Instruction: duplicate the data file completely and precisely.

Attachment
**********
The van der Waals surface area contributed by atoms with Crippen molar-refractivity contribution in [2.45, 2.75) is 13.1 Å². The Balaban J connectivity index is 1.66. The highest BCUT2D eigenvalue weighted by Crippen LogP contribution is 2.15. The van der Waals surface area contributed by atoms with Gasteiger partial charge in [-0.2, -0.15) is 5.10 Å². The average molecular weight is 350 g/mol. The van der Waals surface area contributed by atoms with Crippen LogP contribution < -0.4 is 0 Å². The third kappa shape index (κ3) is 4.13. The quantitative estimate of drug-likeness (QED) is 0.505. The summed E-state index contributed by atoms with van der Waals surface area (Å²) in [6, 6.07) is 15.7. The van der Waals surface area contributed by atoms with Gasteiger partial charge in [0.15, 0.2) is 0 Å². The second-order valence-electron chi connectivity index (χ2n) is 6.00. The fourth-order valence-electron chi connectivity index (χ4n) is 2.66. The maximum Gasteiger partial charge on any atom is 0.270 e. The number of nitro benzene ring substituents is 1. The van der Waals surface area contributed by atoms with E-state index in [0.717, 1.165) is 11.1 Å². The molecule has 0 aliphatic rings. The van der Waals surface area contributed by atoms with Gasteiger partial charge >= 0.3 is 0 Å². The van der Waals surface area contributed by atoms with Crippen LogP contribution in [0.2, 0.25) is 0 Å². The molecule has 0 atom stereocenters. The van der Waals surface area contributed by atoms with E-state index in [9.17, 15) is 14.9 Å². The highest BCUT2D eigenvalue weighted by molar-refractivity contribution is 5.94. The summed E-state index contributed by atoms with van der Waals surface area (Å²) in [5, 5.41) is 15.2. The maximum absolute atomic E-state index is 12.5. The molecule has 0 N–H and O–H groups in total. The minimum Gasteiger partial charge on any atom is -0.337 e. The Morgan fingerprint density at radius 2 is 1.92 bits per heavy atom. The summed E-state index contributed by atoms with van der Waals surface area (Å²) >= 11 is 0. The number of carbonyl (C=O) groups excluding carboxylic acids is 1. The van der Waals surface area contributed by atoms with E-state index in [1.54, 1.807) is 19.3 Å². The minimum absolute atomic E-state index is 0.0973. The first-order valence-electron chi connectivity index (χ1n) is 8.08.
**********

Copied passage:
The van der Waals surface area contributed by atoms with Crippen molar-refractivity contribution in [2.45, 2.75) is 13.1 Å². The Balaban J connectivity index is 1.66. The highest BCUT2D eigenvalue weighted by Crippen LogP contribution is 2.15. The van der Waals surface area contributed by atoms with Gasteiger partial charge in [-0.2, -0.15) is 5.10 Å². The average molecular weight is 350 g/mol. The van der Waals surface area contributed by atoms with Crippen LogP contribution < -0.4 is 0 Å². The third kappa shape index (κ3) is 4.13. The quantitative estimate of drug-likeness (QED) is 0.505. The summed E-state index contributed by atoms with van der Waals surface area (Å²) in [6, 6.07) is 15.7. The van der Waals surface area contributed by atoms with Gasteiger partial charge in [0.15, 0.2) is 0 Å². The second-order valence-electron chi connectivity index (χ2n) is 6.00. The fourth-order valence-electron chi connectivity index (χ4n) is 2.66. The maximum Gasteiger partial charge on any atom is 0.270 e. The number of nitro benzene ring substituents is 1. The van der Waals surface area contributed by atoms with E-state index in [0.717, 1.165) is 11.1 Å². The molecule has 0 aliphatic rings. The van der Waals surface area contributed by atoms with Gasteiger partial charge >= 0.3 is 0 Å². The van der Waals surface area contributed by atoms with Crippen LogP contribution in [0.2, 0.25) is 0 Å². The molecule has 0 atom stereocenters. The van der Waals surface area contributed by atoms with E-state index in [9.17, 15) is 14.9 Å². The highest BCUT2D eigenvalue weighted by molar-refractivity contribution is 5.94. The summed E-state index contributed by atoms with van der Waals surface area (Å²) in [5, 5.41) is 15.2. The maximum absolute atomic E-state index is 12.5. The molecule has 0 N–H and O–H groups in total. The minimum Gasteiger partial charge on any atom is -0.337 e. The Morgan fingerprint density at radius 2 is 1.92 bits per heavy atom. The summed E-state index contributed by atoms with van der Waals surface area (Å²) >= 11 is 0. The number of carbonyl (C=O) groups excluding carboxylic acids is 1. The van der Waals surface area contributed by atoms with E-state index in [1.54, 1.807) is 19.3 Å². The minimum absolute atomic E-state index is 0.0973. The first-order valence-electron chi connectivity index (χ1n) is 8.08.